Very glad to know it's easy to take your time with them, too - because I, by no means, would read them back-to-back-to-back. My literary snob alter ego isn't totally dead yet - and he may have something to say about that.

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    2. Your life as you know it might have something to say about reading them back-to-back-to-back. Those jerks are long!

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    3. I agree with Brenna--give the first book a shot. It's a fun read, if nothing else. I read the first two and was entertained but not overwhelmed. If you are considering the series because you want to join into the current energy around it, then the world is well-imagined, the characters are interesting, and the whole notion of the Wall and Winter are definitely cool. Literature, this is not. The world has consistent rules up to a point, and there are definitely consequences that cannot be undone (two of my bigger reservations about reading fantasy), but as with a lot of fantasy, the world itself doesn't actually seem functional once you look past all of the royal intrigue and whatnot. As an avowed science fiction fan, I readily admit that my biases get in the way of fairly evaluating this series--but I do also think there's much better fantasy out there. Tad Williams' Dragonbone Chair series is excellent if you are looking for something a bit more sophisticated. And I do agree with Katie about the dangers of starting a series that has no certain conclusion. My feeling from the first two books is that Martin is writing his world outward in larger and larger narrative spirals, a bit like (but nowhere nearly as daunting) as when Robert Jordan was in the midst of the Wheel of Time series. I only have so much time to read, and I gave up on GoT because I don't know that the story, as cool as it is, will really end.

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    4. Entertained but not overwhelmed would be a win in my book. But thanks for a thoughtful, reasonable comment. There is a little to the "keeping up with the literary Jones" (after all, that's the one and ONLY reason I read Dan Brown) idea, but it's certainly not an overwhelming factor. Like you, my major hesitation isn't that they're fantasy novels, it's that we don't know when or if they'll end.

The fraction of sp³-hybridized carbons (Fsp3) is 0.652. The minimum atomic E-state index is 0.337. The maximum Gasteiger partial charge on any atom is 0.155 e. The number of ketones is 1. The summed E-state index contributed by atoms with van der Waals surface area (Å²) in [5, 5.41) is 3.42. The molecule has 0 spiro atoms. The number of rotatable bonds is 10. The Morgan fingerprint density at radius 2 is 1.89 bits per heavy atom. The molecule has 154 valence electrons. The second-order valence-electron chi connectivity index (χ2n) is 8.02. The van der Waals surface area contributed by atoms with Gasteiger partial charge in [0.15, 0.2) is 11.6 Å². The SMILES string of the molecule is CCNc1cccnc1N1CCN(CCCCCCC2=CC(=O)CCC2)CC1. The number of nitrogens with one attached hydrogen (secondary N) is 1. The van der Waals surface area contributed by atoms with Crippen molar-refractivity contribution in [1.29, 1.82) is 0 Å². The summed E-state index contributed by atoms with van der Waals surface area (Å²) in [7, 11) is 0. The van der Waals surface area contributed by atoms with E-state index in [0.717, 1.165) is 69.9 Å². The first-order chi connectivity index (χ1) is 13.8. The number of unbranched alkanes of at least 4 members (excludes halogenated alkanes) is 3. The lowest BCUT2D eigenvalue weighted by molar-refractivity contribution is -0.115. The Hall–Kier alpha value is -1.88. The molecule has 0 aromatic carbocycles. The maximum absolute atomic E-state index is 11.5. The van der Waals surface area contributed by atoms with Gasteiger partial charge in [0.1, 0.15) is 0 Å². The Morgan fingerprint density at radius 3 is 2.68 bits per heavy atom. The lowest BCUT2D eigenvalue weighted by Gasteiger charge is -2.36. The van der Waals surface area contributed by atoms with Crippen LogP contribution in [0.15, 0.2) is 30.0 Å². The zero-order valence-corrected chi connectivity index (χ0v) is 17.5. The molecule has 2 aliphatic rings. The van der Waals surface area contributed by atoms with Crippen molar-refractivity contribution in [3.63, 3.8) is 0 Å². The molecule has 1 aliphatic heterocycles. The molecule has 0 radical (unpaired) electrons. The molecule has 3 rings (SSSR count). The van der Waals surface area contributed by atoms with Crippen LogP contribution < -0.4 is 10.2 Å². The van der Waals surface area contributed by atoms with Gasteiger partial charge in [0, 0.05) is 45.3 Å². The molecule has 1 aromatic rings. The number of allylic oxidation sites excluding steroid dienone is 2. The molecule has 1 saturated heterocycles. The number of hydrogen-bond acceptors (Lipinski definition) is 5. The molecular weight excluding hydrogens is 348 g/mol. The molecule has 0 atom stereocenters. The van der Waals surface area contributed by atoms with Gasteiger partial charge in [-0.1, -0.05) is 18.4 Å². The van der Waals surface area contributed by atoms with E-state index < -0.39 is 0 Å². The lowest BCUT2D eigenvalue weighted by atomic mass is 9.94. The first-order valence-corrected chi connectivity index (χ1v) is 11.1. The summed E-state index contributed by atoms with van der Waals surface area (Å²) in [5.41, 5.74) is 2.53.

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  14. I've read them all twice, Greg, if that helps at all. And I've not read any other fantasy other than JRR since I was 13, so... (And as good as the tv show is, it pales in comparison by quite a huge margin.) Pull the trigger.

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    1. That's a ringing endorsement if I've yet heard one. Triggering inching closer...

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  15. My son has been raving about this series for a while. I think he's starting the fourth book now. But he loves fantasy, graphic novels, grew up with Harry Potter. On the other hand, two of his favorite books from when he was younger are "The Call of the Wild" and "The Adventures of Huckleberry Finn" so I think that it's safe to say he's a well-rounded reader which makes me think I should give this series a try. Still, I've kind of felt the same was as you do. I can't sell them or bash them but I'll be watching to see what you choose to do. That might just be the deciding factor for me!

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    1. Whoa - that's a lot of pressure! I'm so close - the books are in my B&N cart, and I've had the cursor hovering over "Complete Order," just haven't quite been able to do it yet. :)

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  16. Greg, I'm probably the very last person on the planet who hasn't read this series. So, I'm with you right now in reading books; I haven't read it so I'm currently wondering if I should. If I was you - seeing this year is the Year of the Dragon and 2012 (the year of everything all Willy Wonka on everyone spiritually), take the leap of faith and read the books.